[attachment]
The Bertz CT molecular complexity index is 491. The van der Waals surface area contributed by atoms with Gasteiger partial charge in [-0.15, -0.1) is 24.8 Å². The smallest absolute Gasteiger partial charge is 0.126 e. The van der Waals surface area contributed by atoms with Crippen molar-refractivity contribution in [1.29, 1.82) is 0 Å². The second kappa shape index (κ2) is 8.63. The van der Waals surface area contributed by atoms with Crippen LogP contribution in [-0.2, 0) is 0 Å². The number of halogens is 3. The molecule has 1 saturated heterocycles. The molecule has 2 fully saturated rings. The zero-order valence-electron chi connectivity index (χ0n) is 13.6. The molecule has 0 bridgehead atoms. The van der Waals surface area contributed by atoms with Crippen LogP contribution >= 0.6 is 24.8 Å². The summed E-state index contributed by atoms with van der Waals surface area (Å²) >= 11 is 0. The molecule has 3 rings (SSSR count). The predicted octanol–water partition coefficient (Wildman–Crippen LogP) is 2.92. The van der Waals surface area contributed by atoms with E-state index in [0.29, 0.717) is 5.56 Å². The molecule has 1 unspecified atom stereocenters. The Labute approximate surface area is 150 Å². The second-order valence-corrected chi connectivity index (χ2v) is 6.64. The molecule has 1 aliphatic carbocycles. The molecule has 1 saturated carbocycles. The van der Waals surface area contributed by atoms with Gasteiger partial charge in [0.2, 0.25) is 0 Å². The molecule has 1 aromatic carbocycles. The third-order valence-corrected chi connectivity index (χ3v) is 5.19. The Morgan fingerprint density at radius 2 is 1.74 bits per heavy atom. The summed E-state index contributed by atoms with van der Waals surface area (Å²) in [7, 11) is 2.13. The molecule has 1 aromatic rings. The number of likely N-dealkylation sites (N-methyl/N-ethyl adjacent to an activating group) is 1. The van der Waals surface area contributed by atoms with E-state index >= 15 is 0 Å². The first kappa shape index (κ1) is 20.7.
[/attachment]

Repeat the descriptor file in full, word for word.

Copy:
The Bertz CT molecular complexity index is 491. The van der Waals surface area contributed by atoms with Gasteiger partial charge in [-0.15, -0.1) is 24.8 Å². The smallest absolute Gasteiger partial charge is 0.126 e. The van der Waals surface area contributed by atoms with Crippen molar-refractivity contribution in [1.29, 1.82) is 0 Å². The second kappa shape index (κ2) is 8.63. The van der Waals surface area contributed by atoms with Crippen LogP contribution in [-0.2, 0) is 0 Å². The number of halogens is 3. The molecule has 1 saturated heterocycles. The molecule has 2 fully saturated rings. The zero-order valence-electron chi connectivity index (χ0n) is 13.6. The molecule has 0 bridgehead atoms. The van der Waals surface area contributed by atoms with Crippen LogP contribution >= 0.6 is 24.8 Å². The summed E-state index contributed by atoms with van der Waals surface area (Å²) >= 11 is 0. The molecule has 3 rings (SSSR count). The predicted octanol–water partition coefficient (Wildman–Crippen LogP) is 2.92. The van der Waals surface area contributed by atoms with E-state index in [0.29, 0.717) is 5.56 Å². The molecule has 1 unspecified atom stereocenters. The Labute approximate surface area is 150 Å². The second-order valence-corrected chi connectivity index (χ2v) is 6.64. The molecule has 1 aliphatic carbocycles. The molecule has 1 saturated carbocycles. The van der Waals surface area contributed by atoms with Gasteiger partial charge in [0.2, 0.25) is 0 Å². The molecule has 1 aromatic carbocycles. The third-order valence-corrected chi connectivity index (χ3v) is 5.19. The Morgan fingerprint density at radius 2 is 1.74 bits per heavy atom. The summed E-state index contributed by atoms with van der Waals surface area (Å²) in [7, 11) is 2.13. The molecule has 1 aromatic rings. The number of likely N-dealkylation sites (N-methyl/N-ethyl adjacent to an activating group) is 1. The van der Waals surface area contributed by atoms with E-state index >= 15 is 0 Å². The first kappa shape index (κ1) is 20.7.